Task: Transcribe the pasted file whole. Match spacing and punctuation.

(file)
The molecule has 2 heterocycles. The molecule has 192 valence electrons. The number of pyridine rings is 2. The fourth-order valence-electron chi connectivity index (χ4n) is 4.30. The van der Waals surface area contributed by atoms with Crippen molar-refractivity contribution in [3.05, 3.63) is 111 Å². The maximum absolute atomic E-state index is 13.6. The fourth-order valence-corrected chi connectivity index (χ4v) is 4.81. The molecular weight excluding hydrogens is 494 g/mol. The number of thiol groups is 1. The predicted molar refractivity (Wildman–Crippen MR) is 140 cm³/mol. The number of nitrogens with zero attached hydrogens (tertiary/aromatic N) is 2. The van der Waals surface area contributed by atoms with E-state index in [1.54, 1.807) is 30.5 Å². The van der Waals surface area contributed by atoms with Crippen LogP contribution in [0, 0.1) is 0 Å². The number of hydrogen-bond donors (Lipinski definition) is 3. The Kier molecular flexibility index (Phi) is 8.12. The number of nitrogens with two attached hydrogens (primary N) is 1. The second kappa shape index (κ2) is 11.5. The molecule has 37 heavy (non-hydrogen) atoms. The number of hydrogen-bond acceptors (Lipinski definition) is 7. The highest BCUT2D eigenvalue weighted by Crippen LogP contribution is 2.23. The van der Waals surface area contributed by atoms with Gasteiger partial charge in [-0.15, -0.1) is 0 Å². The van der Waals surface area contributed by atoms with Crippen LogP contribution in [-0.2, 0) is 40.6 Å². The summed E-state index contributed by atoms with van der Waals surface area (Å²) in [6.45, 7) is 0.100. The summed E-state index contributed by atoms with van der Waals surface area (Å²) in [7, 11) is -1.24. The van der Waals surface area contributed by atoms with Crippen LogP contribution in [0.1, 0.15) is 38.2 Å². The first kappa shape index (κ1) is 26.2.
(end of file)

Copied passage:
The molecule has 2 heterocycles. The molecule has 192 valence electrons. The number of pyridine rings is 2. The fourth-order valence-electron chi connectivity index (χ4n) is 4.30. The van der Waals surface area contributed by atoms with Crippen molar-refractivity contribution in [3.05, 3.63) is 111 Å². The maximum absolute atomic E-state index is 13.6. The fourth-order valence-corrected chi connectivity index (χ4v) is 4.81. The molecular weight excluding hydrogens is 494 g/mol. The number of thiol groups is 1. The predicted molar refractivity (Wildman–Crippen MR) is 140 cm³/mol. The number of nitrogens with zero attached hydrogens (tertiary/aromatic N) is 2. The van der Waals surface area contributed by atoms with E-state index in [1.54, 1.807) is 30.5 Å². The van der Waals surface area contributed by atoms with Crippen LogP contribution in [0, 0.1) is 0 Å². The number of hydrogen-bond donors (Lipinski definition) is 3. The Kier molecular flexibility index (Phi) is 8.12. The number of nitrogens with two attached hydrogens (primary N) is 1. The second kappa shape index (κ2) is 11.5. The molecule has 37 heavy (non-hydrogen) atoms. The number of hydrogen-bond acceptors (Lipinski definition) is 7. The highest BCUT2D eigenvalue weighted by Crippen LogP contribution is 2.23. The van der Waals surface area contributed by atoms with Gasteiger partial charge in [-0.15, -0.1) is 0 Å². The van der Waals surface area contributed by atoms with Crippen LogP contribution in [-0.2, 0) is 40.6 Å². The summed E-state index contributed by atoms with van der Waals surface area (Å²) in [6.45, 7) is 0.100. The summed E-state index contributed by atoms with van der Waals surface area (Å²) in [7, 11) is -1.24. The van der Waals surface area contributed by atoms with Crippen LogP contribution in [0.1, 0.15) is 38.2 Å². The first kappa shape index (κ1) is 26.2.